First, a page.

Mental health is one of the aspects of wellbeing that is often disconnected from menopause. According to the NHS, one in four women will experience anxiety and depression at some point during their transition.
We believe that this is mainly down to women being on the backfoot of menopause, being unprepared and not being able to talk freely with others about how they are feeling. With the right tools, team and tribe in place, we can change this and have mindful and joyful menopause.
When oestrogen and progesterone levels fluctuate and drop, the cortisol hormone is left unchecked which may cause anxiety and stress levels to rise. This can also be a reason why our sleep may become disrupted. Our feelings of anxiety may not be rooted in external factors, but just down to our hormone levels that are a little out of whack.
The mind and body are interconnected. So, when we feel stressed, this also impacts our bodies. For example, over 40% of women claim to experience palpitations and stress is a well-known trigger for weight gain and hot flushes and night sweats.
The good news is that we can retrain our brain and reframe thoughts to direct our emotions more positively. This, in turn, creates a more constructive response to situations and leads to a positive cycle of thinking.
What is Mindfulness
Mindfulness is made up of various principles that are ultimately about being grounded and aware of the present moment. People do this by tuning into their senses, noticing the small details around them, connecting to the breath or ground to centre themselves, and observing negative thoughts or feelings of tension with curiosity and compassion. Meditation, guided or self-guided is a common form of mindfulness practice.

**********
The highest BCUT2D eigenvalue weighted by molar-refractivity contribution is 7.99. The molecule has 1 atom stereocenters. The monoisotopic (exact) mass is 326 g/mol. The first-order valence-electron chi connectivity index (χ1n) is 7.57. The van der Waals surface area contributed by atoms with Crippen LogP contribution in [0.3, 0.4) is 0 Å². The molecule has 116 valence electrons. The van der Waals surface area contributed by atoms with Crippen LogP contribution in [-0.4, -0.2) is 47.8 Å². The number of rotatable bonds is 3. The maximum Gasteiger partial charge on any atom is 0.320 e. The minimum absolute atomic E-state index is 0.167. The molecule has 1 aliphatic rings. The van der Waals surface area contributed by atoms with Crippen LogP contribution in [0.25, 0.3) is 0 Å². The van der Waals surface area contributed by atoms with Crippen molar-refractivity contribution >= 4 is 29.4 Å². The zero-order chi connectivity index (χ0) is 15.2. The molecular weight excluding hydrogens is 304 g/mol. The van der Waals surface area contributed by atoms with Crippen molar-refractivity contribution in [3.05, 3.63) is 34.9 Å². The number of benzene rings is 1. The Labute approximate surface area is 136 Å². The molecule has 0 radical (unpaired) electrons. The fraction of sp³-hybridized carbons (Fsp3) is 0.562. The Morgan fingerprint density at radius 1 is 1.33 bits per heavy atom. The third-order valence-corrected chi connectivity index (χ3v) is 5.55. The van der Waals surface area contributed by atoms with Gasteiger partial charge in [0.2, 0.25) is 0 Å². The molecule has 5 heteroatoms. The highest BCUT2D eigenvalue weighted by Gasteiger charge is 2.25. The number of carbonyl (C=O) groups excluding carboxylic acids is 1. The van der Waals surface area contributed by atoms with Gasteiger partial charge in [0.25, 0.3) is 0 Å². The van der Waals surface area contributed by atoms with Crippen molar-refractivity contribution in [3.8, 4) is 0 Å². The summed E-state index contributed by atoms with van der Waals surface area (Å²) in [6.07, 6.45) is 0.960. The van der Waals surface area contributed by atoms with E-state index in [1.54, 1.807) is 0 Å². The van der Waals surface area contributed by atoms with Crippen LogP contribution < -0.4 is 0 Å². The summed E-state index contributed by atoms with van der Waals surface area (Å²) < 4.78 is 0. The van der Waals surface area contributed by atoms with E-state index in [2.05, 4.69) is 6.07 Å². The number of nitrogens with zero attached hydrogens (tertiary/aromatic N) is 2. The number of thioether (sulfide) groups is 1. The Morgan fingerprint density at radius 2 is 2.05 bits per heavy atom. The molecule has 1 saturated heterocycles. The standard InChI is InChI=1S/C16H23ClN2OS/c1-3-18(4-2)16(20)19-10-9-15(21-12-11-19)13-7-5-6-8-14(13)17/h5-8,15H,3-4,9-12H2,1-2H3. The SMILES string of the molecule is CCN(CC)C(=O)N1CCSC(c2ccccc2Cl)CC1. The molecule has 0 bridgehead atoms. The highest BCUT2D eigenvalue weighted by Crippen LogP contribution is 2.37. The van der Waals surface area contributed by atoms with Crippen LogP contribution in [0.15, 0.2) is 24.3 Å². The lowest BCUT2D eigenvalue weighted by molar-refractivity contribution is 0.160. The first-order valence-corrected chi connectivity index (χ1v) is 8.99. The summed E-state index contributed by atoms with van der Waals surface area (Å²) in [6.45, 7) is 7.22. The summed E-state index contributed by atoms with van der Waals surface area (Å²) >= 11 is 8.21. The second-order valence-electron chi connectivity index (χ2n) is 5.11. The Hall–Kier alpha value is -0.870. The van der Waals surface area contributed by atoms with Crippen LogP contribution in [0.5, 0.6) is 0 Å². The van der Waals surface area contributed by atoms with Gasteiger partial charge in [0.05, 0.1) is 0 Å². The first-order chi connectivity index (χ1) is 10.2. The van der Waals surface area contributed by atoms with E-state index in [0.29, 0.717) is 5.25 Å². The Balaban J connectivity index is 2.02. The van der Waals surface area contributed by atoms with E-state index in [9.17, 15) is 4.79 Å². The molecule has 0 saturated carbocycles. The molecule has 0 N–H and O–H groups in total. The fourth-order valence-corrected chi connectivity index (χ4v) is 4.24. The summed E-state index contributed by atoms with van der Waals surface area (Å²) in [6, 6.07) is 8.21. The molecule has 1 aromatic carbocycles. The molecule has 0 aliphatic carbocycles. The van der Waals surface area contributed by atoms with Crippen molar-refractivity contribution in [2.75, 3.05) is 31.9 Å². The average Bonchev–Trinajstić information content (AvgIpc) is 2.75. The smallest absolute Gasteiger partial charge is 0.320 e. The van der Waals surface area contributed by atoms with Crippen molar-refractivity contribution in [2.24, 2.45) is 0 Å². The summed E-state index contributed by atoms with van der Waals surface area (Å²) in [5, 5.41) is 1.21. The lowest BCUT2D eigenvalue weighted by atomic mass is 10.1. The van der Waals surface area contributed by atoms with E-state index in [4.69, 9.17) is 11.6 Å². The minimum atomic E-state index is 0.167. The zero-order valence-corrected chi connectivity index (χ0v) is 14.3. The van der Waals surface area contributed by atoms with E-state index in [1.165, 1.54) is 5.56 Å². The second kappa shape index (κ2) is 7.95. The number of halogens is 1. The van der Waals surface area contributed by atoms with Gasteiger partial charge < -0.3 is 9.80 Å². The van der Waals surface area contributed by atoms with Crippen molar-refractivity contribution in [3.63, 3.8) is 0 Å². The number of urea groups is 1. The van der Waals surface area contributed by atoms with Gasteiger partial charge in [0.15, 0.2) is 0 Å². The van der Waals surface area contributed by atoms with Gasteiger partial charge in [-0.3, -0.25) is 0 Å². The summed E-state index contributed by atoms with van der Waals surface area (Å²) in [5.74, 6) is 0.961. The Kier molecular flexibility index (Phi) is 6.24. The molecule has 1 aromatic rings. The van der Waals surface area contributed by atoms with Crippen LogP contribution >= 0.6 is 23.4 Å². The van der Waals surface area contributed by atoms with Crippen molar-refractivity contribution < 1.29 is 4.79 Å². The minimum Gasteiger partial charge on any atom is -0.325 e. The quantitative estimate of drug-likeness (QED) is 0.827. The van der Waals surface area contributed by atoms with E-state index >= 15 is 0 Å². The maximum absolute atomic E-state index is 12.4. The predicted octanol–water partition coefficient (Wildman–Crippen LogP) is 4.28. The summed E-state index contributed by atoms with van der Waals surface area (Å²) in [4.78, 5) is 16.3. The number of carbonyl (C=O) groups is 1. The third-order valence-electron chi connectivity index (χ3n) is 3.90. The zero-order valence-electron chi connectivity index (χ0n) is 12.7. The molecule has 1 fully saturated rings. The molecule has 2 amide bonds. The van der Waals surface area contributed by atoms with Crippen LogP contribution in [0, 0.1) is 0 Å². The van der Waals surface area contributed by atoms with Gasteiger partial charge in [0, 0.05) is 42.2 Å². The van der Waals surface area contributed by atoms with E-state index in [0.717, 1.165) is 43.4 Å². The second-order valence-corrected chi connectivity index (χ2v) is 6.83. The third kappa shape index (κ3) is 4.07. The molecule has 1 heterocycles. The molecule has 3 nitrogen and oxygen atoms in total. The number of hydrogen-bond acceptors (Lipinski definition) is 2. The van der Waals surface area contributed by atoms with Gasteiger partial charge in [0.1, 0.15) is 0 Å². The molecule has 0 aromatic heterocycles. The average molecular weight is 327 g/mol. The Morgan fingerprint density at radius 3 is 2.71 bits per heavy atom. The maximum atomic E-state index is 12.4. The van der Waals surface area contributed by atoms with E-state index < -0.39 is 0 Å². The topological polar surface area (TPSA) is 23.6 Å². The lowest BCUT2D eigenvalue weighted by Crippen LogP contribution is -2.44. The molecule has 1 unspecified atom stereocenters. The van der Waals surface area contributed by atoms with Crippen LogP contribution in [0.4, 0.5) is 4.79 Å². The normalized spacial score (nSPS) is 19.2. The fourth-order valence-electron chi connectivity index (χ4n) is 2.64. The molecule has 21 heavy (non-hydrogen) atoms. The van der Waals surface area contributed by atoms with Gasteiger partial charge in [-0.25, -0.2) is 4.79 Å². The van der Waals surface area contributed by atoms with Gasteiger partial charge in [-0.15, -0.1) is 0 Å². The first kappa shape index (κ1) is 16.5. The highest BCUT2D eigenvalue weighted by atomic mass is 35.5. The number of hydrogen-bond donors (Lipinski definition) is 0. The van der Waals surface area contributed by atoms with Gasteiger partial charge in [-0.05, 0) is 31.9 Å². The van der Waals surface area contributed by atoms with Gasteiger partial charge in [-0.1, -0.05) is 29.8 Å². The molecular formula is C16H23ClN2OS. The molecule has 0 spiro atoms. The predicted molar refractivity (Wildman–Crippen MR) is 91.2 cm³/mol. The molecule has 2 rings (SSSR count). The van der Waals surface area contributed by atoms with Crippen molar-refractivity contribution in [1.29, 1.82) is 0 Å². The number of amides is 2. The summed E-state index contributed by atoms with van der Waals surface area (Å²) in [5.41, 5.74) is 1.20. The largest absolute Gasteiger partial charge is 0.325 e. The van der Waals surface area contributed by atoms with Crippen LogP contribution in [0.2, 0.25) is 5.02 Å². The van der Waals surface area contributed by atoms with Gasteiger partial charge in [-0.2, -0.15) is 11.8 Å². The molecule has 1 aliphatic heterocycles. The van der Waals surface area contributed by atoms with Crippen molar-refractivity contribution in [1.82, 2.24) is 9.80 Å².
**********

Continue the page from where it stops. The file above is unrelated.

The Art of Mindfulness
One of the ways we can manage stress and achieve emotional balance is by becoming more aware of what is going on in our bodies (and not just the bits that are unpleasant and we don’t want!). It is about developing an ongoing awareness of what our bodies are telling us, to begin to listen more respectfully and in turn respond more compassionately.
The practise of mindfulness can help with this. We can spend much of our days in our heads, lost in thought and on auto-pilot, which means we could be missing subtle cues that our body is giving us. As the mind and body are interconnected, clinical evidence has shown that hot flushes and night sweats, joint pain, muscle tension, and palpitations we might experience during menopause, can be managed by our minds.
That is not to say that we can entirely control what happens to us during this time of change, but we may be able to mitigate the extent of the effect on us. Practicing regular breathwork, yoga, t’ai chi, mindfulness, and sophrology are all proven ways to regulate and calm down the nervous system.
Activating our mind, alongside greater awareness of our bodies, is deeply empowering and a new skill and opportunity to learn and develop, during menopause.
Practicing mindfulness may help by:
Making us feel more grounded
Calming our racing mind
Switching our ‘rational’ brains back on
Reducing a sense of being overwhelmed